BANGLADESH’S sliding down by two notches in the Global Hunger Index 2019 suggests that the government’s poverty and hunger reduction measures have largely failed to achieve the intended goal. While the government boasts of efforts to cut down on hunger, the index, released on Wednesday, ranks Bangladesh 88th among 117 countries, terming the hunger situation ‘serious’. Bangladesh ranked 86th in the 2018 index. Prepared on a 100-point severity scale, the Index is calculated on four indicators — undernourishment, and the wasting, stunting and mortality rate of children. Although Bangladesh has slightly improved on its scores in all the four parameters, it has not been able to pull out of its status of being a country where the issue of hunger is ‘serious’, with 14.7 per cent of the population still suffering from undernourishment, 14.4 per cent of the children wasting and 36.2 per cent of the children stunting. Various reports also show that proper and nutritious diet is still beyond the reach of many.
Hunger is correlated to poverty. A World Bank study titled Bangladesh Poverty Assessment report, which was made public in the past week, estimates that a half of the country’s population lives close to the poverty threshold of $1.9 a day. The current high economic growth has benefited but a few, leaving the majority of the population vulnerable to poverty. Different reports show that almost 50 million people lack food security and many of them do not have access to the food safety net because of its poor coverage, targeting and administration. Flawed economic policies and uneven development have largely affected poverty reduction measures. Moreover, Bangladesh is reported to have seen a growing gap in poverty reduction in the east and the west. An almost stable growth of the gross domestic product for the past few years seems to have failed to reach the poor and middle-income people. The increasing income inequality, with the Gini coefficient remaining static at 0.482 since 2016, has also grossly affected poverty reduction measures. While a few amass an unbelievable amount of wealth, the majority becomes vulnerable to poverty, as is evident in the World Ultra Wealth Report 2018, in which Bangladesh topped.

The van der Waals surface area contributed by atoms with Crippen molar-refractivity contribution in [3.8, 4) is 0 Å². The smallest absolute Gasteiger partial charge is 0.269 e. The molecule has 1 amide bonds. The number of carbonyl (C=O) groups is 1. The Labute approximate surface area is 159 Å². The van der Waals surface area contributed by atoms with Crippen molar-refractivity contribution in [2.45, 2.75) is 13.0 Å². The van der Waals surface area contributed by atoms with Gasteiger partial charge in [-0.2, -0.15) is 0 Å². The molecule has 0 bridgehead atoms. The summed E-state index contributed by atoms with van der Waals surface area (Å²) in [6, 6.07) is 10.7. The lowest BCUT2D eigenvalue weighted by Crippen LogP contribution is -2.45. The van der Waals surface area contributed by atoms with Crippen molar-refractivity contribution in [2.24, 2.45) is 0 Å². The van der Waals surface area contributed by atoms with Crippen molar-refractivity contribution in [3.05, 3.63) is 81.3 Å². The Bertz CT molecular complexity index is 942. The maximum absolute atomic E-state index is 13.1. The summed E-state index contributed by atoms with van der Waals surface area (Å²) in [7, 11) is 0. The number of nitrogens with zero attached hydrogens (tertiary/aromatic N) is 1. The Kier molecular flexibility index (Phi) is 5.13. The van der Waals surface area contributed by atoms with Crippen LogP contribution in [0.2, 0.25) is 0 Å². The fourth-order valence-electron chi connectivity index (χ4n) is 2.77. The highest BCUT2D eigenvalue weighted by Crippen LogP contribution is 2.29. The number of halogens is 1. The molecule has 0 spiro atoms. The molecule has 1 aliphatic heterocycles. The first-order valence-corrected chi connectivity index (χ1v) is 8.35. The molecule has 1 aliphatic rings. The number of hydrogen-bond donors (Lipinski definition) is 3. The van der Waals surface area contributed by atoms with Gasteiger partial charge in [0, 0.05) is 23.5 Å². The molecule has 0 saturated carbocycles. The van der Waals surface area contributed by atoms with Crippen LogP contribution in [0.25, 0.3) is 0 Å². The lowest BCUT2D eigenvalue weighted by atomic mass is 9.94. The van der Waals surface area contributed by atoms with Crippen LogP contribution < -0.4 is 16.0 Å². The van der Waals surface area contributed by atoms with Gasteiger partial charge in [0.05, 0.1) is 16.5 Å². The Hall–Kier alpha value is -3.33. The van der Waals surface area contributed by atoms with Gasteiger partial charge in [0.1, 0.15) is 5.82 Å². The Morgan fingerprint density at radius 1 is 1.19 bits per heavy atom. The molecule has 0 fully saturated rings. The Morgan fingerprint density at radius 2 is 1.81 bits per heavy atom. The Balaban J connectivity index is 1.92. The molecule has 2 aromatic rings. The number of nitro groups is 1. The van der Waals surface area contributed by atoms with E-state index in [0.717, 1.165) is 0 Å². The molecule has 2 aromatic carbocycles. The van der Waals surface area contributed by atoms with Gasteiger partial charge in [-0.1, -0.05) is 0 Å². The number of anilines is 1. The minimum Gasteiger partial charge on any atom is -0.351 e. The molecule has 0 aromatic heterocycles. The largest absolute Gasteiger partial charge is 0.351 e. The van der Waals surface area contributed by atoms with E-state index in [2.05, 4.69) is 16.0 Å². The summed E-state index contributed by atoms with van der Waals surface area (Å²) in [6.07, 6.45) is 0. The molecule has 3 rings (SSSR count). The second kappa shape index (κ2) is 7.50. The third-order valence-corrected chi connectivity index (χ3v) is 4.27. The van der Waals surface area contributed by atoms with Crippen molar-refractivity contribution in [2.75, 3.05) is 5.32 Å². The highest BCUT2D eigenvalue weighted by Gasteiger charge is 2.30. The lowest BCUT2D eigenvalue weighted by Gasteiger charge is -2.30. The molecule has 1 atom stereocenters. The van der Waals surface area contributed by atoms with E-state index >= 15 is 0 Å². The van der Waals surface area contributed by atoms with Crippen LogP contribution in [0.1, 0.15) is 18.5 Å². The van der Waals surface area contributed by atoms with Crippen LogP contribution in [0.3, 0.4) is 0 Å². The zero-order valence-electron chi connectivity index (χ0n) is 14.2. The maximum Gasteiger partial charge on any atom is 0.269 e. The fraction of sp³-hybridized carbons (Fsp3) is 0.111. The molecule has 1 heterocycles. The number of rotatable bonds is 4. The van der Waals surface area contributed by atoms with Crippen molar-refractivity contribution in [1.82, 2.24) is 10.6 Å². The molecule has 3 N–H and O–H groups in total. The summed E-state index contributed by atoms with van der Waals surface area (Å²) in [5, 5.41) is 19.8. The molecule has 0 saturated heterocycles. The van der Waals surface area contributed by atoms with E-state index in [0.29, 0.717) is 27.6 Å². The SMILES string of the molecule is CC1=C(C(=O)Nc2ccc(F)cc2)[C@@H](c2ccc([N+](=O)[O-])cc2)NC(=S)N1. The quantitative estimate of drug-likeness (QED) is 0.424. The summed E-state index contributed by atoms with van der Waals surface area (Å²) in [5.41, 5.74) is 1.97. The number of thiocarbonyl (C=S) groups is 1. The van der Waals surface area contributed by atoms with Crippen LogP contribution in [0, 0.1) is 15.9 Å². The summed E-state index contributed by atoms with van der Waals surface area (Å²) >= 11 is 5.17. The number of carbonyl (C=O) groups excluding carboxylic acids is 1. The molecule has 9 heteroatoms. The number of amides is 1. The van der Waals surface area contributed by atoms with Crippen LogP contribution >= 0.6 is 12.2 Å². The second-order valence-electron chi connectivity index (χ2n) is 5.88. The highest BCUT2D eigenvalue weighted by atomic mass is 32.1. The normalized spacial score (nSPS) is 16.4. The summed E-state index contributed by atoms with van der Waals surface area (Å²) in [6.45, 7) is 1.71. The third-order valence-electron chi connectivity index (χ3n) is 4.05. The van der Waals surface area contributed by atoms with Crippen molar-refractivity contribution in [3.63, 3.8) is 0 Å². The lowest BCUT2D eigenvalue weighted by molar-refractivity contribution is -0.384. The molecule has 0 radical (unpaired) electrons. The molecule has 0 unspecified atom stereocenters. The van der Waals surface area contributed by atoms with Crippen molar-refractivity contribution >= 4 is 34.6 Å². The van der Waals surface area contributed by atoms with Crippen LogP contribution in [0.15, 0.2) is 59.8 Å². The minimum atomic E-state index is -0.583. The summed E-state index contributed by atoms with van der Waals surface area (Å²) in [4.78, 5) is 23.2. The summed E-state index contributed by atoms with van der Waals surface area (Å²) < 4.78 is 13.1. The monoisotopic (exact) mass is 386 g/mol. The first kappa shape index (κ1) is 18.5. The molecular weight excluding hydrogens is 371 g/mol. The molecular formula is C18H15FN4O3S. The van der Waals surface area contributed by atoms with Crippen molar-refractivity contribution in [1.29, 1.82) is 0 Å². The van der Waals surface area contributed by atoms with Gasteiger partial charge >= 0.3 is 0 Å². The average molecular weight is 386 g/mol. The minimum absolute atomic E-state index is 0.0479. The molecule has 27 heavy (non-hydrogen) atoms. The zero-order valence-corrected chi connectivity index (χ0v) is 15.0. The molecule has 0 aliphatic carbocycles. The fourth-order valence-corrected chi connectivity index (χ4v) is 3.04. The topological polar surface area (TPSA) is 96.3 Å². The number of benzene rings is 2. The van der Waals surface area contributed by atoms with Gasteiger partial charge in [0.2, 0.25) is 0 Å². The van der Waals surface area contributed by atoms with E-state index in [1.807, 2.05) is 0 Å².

The government must address the hunger situation as millions of people are vulnerable to hunger, visible or silent. It is imperative for the government to bring the most vulnerable part of the population under an effective food safety net and ensure that people get access to nutritious diet. Benefits of economic development and the growth must also reach all sections of people across the country.
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